April 29, 2009
I went into my last Remicade infusion at St. Vincent Cancer Center–last Monday–with too much hubris. They hooked me up, the IV went well (save for a bit of “digging” for a wayward vein), and the goop went into my body in record speed. Start to finish in 2.5 hours.
I ate an unwise quantity of Doritos on Friday night at a friend’s house. When I came home and readied for sleep I got weirdly nauseous but I thought it was just an overindulgence of chipness. Within an hour or two it was the full-on shaking, shivers, cramps and sweating of what seemed like a bout of food poisoning, that kind of sick that you can’t ignore and can’t sleep through. I was up all night and it was only my very last dose of emergency anti-nausea drugs that saved my life.
For the next few days I felt weird: no appetite, low-grade fever, shaking, weakness, general malaise. I finally saw my doctor yesterday because I was starting to miss work (my litmus test for the doctor these days). After poking at me for a while and making the comment that my situation seemed “very real,” he announced the culprit: “serum sickness” from the mouse proteins in the Remicade.
Really?, I thought. What is this, a Jules Verne novel? Is this my secret super power? What’s the antidote?
Back when vaccines were formulated with pieces of horses, serum sickness was not uncommon. Nowadays there aren’t a lot of folks getting smallpox vaccines on rural farms or whatever so it’s a fairly rare thing. It’s a double-barreled allergic reaction, an antibody defense gone whack-afoul. Fevers and glands and enlarged spleens and general ugh-ness.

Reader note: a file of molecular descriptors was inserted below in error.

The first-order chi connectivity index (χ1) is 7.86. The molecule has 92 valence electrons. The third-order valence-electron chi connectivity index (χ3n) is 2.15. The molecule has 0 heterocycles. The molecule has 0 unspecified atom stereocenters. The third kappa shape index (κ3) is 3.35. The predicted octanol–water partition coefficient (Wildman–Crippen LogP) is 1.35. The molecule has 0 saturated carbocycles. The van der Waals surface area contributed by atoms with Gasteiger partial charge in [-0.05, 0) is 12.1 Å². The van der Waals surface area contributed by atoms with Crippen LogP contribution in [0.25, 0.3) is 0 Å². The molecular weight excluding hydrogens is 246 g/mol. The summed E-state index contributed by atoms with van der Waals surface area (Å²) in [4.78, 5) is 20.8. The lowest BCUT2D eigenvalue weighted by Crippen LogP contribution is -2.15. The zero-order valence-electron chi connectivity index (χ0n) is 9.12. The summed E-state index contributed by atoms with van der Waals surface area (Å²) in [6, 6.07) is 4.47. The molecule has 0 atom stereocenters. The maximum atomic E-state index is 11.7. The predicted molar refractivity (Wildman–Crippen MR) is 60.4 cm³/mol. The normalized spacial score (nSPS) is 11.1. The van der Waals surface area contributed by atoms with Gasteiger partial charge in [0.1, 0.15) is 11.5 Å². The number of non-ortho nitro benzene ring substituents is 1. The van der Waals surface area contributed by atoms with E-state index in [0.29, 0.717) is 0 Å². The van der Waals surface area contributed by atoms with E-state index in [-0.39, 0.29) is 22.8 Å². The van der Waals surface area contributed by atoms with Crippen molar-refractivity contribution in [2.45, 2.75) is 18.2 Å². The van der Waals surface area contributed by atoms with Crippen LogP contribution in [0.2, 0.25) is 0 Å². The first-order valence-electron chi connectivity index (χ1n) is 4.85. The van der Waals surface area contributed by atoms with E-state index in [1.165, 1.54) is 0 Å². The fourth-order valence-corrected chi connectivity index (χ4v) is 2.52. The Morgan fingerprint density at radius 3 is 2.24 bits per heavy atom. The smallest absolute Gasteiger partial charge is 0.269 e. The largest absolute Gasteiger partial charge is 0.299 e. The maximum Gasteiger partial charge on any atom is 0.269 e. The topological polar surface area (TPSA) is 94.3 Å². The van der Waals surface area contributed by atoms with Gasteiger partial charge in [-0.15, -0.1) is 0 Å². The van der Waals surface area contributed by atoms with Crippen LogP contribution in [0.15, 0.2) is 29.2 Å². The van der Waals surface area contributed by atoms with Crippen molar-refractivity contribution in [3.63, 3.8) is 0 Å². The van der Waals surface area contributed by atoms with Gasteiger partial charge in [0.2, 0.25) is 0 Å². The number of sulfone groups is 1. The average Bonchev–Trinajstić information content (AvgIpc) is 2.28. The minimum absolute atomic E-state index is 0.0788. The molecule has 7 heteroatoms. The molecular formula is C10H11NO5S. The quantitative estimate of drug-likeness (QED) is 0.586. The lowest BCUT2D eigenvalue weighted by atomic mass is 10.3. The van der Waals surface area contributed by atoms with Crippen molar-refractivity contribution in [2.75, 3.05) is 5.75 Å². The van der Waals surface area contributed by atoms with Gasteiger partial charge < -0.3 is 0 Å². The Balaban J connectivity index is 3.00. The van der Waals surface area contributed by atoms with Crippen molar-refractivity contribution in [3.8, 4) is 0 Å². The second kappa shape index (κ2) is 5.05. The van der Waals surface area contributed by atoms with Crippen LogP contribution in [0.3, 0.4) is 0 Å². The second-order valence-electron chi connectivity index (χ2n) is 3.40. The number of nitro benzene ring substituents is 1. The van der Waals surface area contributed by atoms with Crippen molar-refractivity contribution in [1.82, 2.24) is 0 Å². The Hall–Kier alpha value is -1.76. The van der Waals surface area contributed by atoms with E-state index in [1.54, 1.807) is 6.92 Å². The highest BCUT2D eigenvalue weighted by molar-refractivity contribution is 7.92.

Turns out there is no cure. You just wait for it to go away. Like an ebbing tide of mild flu it is leaving my shores, though not without a layer of trash and rotting fish in its wake. I’m starting to feel hungry again, but everything seems attenuated and bright. They took so many blood samples yesterday I’m surprised I could walk. Tests so odd the phlebotomists shook their heads: anti double-stranded DNA, anti-chimeric antibodies, a half dozen other peculiarities scrawled onto an order sheet by my doctor.
Also: the infusion nurses at St. Vincent are in TROU-BLE (sing song voice). Remicade is never supposed to take less than three hours to infuse–it took less than two hours last time. The increased speed of shoving that crap into my system could have been part of what made me susceptible to this weird mutation or syndrome or god I would prefer this didn’t happen again side effect thing. There are some prophylactic things I can ingest on the day of my next infusion: steroids, strong anti-histamines, a grip of acetominiphen. That might prevent–or at least lessen–the super duper experience that is serum sickness.
Also, I am tiny. But that warrants a separate post, another time.